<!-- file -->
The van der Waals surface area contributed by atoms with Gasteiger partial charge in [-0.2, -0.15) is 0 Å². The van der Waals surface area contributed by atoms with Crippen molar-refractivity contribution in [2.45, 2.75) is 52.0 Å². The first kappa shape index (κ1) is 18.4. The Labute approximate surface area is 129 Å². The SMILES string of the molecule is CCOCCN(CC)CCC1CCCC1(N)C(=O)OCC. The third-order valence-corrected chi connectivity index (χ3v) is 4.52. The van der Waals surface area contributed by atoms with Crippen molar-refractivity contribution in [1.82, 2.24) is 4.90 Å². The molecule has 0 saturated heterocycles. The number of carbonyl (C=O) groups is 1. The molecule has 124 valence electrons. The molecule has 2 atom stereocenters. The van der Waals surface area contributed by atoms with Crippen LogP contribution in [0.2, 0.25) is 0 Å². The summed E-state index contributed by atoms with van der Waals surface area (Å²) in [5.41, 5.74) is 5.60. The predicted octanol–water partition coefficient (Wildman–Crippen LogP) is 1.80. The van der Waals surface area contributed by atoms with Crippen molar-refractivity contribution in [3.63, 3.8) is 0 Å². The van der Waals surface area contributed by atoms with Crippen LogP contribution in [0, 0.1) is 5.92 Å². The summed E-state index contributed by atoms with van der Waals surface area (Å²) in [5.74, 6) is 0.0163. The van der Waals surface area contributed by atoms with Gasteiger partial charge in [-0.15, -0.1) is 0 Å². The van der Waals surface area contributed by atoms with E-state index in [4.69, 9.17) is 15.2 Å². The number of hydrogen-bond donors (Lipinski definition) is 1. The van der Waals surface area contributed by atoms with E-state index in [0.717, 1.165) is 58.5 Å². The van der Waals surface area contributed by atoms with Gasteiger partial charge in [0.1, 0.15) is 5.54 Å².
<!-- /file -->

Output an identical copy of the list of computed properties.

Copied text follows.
The van der Waals surface area contributed by atoms with Gasteiger partial charge in [-0.2, -0.15) is 0 Å². The van der Waals surface area contributed by atoms with Crippen molar-refractivity contribution in [2.45, 2.75) is 52.0 Å². The first kappa shape index (κ1) is 18.4. The Labute approximate surface area is 129 Å². The SMILES string of the molecule is CCOCCN(CC)CCC1CCCC1(N)C(=O)OCC. The third-order valence-corrected chi connectivity index (χ3v) is 4.52. The van der Waals surface area contributed by atoms with Crippen molar-refractivity contribution in [1.82, 2.24) is 4.90 Å². The molecule has 0 saturated heterocycles. The number of carbonyl (C=O) groups is 1. The molecule has 124 valence electrons. The molecule has 2 atom stereocenters. The van der Waals surface area contributed by atoms with Crippen LogP contribution in [0.2, 0.25) is 0 Å². The summed E-state index contributed by atoms with van der Waals surface area (Å²) in [5.41, 5.74) is 5.60. The predicted octanol–water partition coefficient (Wildman–Crippen LogP) is 1.80. The van der Waals surface area contributed by atoms with Crippen molar-refractivity contribution in [3.63, 3.8) is 0 Å². The van der Waals surface area contributed by atoms with Crippen LogP contribution in [0, 0.1) is 5.92 Å². The summed E-state index contributed by atoms with van der Waals surface area (Å²) in [5.74, 6) is 0.0163. The van der Waals surface area contributed by atoms with Gasteiger partial charge in [-0.15, -0.1) is 0 Å². The van der Waals surface area contributed by atoms with E-state index in [4.69, 9.17) is 15.2 Å². The number of hydrogen-bond donors (Lipinski definition) is 1. The van der Waals surface area contributed by atoms with E-state index in [0.717, 1.165) is 58.5 Å². The van der Waals surface area contributed by atoms with Gasteiger partial charge in [0.1, 0.15) is 5.54 Å².